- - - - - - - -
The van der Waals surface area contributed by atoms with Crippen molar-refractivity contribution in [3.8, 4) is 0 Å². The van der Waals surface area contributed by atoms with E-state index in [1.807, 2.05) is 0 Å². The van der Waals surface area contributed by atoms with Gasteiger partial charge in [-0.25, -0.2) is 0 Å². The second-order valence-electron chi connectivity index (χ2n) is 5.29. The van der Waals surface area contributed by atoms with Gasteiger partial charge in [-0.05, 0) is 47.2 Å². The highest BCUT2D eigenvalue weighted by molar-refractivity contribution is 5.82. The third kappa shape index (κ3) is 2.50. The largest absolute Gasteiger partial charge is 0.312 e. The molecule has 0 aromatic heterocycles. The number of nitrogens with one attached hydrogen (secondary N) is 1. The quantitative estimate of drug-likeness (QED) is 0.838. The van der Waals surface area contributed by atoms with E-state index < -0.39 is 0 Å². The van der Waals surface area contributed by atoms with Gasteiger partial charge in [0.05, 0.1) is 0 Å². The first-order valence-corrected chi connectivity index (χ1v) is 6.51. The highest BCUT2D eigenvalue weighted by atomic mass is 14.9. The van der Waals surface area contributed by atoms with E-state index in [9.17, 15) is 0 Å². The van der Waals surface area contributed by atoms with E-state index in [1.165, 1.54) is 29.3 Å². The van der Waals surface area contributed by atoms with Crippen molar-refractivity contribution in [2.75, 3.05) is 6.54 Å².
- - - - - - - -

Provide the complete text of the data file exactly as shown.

The van der Waals surface area contributed by atoms with Crippen molar-refractivity contribution in [3.8, 4) is 0 Å². The van der Waals surface area contributed by atoms with E-state index in [1.807, 2.05) is 0 Å². The van der Waals surface area contributed by atoms with Gasteiger partial charge in [-0.25, -0.2) is 0 Å². The second-order valence-electron chi connectivity index (χ2n) is 5.29. The van der Waals surface area contributed by atoms with Gasteiger partial charge in [-0.05, 0) is 47.2 Å². The highest BCUT2D eigenvalue weighted by molar-refractivity contribution is 5.82. The third kappa shape index (κ3) is 2.50. The largest absolute Gasteiger partial charge is 0.312 e. The molecule has 0 aromatic heterocycles. The number of nitrogens with one attached hydrogen (secondary N) is 1. The quantitative estimate of drug-likeness (QED) is 0.838. The van der Waals surface area contributed by atoms with E-state index < -0.39 is 0 Å². The van der Waals surface area contributed by atoms with Gasteiger partial charge in [0.05, 0.1) is 0 Å². The first-order valence-corrected chi connectivity index (χ1v) is 6.51. The highest BCUT2D eigenvalue weighted by atomic mass is 14.9. The van der Waals surface area contributed by atoms with E-state index in [9.17, 15) is 0 Å². The van der Waals surface area contributed by atoms with E-state index in [1.165, 1.54) is 29.3 Å². The van der Waals surface area contributed by atoms with Crippen molar-refractivity contribution in [2.75, 3.05) is 6.54 Å².